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Published January 15, 2017 | Published + Submitted
Journal Article Open

Spectrum-splitting approach for Fermi-operator expansion in all-electron Kohn-Sham DFT calculations


We present a spectrum-splitting approach to conduct all-electron Kohn-Sham density functional theory (DFT) calculations by employing Fermi-operator expansion of the Kohn-Sham Hamiltonian. The proposed approach splits the subspace containing the occupied eigenspace into a core subspace, spanned by the core eigenfunctions, and its complement, the valence subspace, and thereby enables an efficient computation of the Fermi-operator expansion by reducing the expansion to the valence-subspace projected Kohn-Sham Hamiltonian. The key ideas used in our approach are as follows: (i) employ Chebyshev filtering to compute a subspace containing the occupied states followed by a localization procedure to generate nonorthogonal localized functions spanning the Chebyshev-filtered subspace; (ii) compute the Kohn-Sham Hamiltonian projected onto the valence subspace; (iii) employ Fermi-operator expansion in terms of the valence-subspace projected Hamiltonian to compute the density matrix, electron density, and band energy. We demonstrate the accuracy and performance of the method on benchmark materials systems involving silicon nanoclusters up to 1330 electrons, a single gold atom, and a six-atom gold nanocluster. The benchmark studies on silicon nanoclusters revealed a staggering fivefold reduction in the Fermi-operator expansion polynomial degree by using the spectrum-splitting approach for accuracies in the ground-state energies of ∼10^(−4) Ha/atom with respect to reference calculations. Further, numerical investigations on gold suggest that spectrum splitting is indispensable to achieve meaningful accuracies, while employing Fermi-operator expansion.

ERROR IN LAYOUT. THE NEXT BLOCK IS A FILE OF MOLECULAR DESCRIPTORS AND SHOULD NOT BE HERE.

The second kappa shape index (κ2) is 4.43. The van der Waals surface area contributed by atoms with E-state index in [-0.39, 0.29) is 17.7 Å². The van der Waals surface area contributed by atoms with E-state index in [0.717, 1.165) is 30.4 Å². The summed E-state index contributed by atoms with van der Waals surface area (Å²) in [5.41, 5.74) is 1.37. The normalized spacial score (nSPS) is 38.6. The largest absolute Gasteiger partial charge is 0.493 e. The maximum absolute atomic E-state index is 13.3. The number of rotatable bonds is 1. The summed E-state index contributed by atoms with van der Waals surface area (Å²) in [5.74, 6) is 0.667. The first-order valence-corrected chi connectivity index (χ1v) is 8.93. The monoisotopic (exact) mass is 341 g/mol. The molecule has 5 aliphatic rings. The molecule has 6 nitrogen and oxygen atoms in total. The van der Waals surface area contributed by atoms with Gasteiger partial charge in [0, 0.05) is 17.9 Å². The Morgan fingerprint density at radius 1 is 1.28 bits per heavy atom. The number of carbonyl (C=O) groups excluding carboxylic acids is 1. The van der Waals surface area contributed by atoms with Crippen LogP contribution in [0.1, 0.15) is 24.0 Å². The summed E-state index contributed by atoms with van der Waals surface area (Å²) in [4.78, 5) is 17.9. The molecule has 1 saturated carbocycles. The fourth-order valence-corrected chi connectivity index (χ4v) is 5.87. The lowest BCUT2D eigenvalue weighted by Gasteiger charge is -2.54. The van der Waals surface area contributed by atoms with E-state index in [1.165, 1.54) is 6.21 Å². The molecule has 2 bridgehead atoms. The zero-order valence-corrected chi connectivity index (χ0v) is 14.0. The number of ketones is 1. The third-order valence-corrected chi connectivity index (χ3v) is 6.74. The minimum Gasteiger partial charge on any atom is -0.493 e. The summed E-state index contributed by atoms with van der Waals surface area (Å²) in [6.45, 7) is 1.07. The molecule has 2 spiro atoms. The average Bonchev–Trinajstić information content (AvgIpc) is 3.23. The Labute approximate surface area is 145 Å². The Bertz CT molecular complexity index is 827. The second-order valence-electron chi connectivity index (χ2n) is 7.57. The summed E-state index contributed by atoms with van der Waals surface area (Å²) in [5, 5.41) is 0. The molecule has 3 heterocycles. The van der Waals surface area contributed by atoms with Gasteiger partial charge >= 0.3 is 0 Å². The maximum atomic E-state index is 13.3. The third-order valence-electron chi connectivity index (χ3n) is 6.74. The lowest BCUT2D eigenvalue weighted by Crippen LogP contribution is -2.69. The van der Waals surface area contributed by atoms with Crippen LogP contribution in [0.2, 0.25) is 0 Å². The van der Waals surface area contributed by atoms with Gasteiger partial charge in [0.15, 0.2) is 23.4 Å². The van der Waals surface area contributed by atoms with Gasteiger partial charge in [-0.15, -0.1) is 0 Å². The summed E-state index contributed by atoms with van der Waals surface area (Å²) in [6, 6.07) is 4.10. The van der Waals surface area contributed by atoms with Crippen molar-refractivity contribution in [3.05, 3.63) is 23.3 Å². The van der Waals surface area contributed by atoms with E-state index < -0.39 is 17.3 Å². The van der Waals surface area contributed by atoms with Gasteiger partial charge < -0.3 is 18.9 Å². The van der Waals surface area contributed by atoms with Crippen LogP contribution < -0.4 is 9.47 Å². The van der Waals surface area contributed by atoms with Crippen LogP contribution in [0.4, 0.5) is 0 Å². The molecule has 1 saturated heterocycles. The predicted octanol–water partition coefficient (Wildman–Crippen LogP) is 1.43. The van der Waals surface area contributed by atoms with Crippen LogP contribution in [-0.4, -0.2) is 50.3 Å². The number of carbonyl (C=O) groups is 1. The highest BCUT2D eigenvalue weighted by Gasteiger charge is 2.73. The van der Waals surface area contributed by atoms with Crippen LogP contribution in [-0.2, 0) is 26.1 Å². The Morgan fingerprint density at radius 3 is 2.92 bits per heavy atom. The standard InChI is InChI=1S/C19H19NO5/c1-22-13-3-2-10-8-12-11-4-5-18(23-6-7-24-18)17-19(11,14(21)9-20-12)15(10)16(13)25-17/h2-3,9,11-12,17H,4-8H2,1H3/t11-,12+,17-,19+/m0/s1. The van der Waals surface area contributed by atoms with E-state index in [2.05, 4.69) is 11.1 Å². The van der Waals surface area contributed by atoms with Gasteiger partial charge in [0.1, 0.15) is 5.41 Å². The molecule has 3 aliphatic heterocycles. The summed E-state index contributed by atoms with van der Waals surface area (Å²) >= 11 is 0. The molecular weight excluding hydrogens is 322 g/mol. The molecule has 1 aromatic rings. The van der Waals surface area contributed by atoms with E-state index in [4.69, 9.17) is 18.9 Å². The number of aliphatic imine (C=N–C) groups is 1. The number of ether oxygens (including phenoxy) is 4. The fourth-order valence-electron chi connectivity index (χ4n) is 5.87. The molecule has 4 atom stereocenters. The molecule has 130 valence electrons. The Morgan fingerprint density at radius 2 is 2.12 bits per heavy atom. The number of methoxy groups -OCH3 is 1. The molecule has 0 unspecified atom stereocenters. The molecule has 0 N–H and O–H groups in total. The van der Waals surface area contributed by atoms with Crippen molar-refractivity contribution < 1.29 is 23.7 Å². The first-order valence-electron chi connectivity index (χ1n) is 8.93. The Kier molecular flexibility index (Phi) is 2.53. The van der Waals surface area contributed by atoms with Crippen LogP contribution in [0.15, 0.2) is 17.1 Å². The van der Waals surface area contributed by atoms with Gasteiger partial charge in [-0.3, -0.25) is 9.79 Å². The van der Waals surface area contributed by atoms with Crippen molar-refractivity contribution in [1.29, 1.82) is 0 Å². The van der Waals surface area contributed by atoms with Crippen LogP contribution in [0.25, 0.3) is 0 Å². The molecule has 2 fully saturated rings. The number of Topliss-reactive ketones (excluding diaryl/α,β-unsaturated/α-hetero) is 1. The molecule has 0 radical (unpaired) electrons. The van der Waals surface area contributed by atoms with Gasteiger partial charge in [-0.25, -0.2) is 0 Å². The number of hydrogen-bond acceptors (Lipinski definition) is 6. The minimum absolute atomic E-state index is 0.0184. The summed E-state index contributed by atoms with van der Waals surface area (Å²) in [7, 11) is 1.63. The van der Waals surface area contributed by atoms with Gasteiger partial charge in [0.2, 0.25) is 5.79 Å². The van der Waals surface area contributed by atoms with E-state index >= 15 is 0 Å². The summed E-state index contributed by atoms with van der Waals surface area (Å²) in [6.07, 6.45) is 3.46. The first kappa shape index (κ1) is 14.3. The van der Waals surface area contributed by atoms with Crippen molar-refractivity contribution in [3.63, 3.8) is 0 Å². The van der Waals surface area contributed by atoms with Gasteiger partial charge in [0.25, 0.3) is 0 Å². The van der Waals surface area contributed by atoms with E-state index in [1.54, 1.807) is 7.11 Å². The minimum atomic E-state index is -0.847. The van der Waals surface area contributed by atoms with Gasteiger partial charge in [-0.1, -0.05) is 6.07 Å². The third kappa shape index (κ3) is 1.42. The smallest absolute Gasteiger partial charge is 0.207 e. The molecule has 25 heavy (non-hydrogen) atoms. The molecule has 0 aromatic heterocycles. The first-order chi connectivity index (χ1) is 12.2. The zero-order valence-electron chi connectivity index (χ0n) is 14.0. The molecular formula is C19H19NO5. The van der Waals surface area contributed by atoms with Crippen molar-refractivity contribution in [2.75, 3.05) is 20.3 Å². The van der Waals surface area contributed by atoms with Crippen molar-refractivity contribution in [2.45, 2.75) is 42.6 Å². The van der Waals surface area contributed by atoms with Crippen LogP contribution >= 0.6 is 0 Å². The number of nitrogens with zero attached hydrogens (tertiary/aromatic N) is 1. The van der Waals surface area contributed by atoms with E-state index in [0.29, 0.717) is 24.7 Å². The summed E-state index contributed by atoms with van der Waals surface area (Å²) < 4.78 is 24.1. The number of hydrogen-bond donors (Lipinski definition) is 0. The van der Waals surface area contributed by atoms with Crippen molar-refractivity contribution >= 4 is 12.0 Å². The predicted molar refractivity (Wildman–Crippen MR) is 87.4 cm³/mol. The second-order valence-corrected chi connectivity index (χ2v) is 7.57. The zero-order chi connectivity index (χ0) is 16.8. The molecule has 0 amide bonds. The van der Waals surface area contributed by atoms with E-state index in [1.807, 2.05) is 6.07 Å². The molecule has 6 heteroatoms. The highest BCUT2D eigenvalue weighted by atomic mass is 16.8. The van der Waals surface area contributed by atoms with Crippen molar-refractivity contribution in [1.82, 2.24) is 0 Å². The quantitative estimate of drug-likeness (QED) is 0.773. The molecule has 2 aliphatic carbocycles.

Additional Information

© 2017 American Physical Society. (Received 25 August 2016; revised manuscript received 21 November 2016; published 5 January 2017) We gratefully acknowledge the support from the Air Force Office of Scientific Research under Grant No. FA9550-13-1-0113, and the support from the U.S. Army Research Laboratory (ARL) through the Materials in Extreme Dynamic Environments (MEDE) Collaborative Research Alliance (CRA) under Award No. W911NF-11-R-0001. V.G. also acknowledges the hospitality of the Division of Engineering and Applied Sciences at the California Institute of Technology while pursuing this work. We also acknowledge Advanced Research Computing at University of Michigan through the Flux computing platform, and Extreme Science and Engineering Discovery Environment (XSEDE), which is supported by National Science Foundation Grant No. ACI-1053575, for providing the computing resources.

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Submitted - 1608.07865.pdf

Published - PhysRevB.95.035111.pdf


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August 19, 2023
August 19, 2023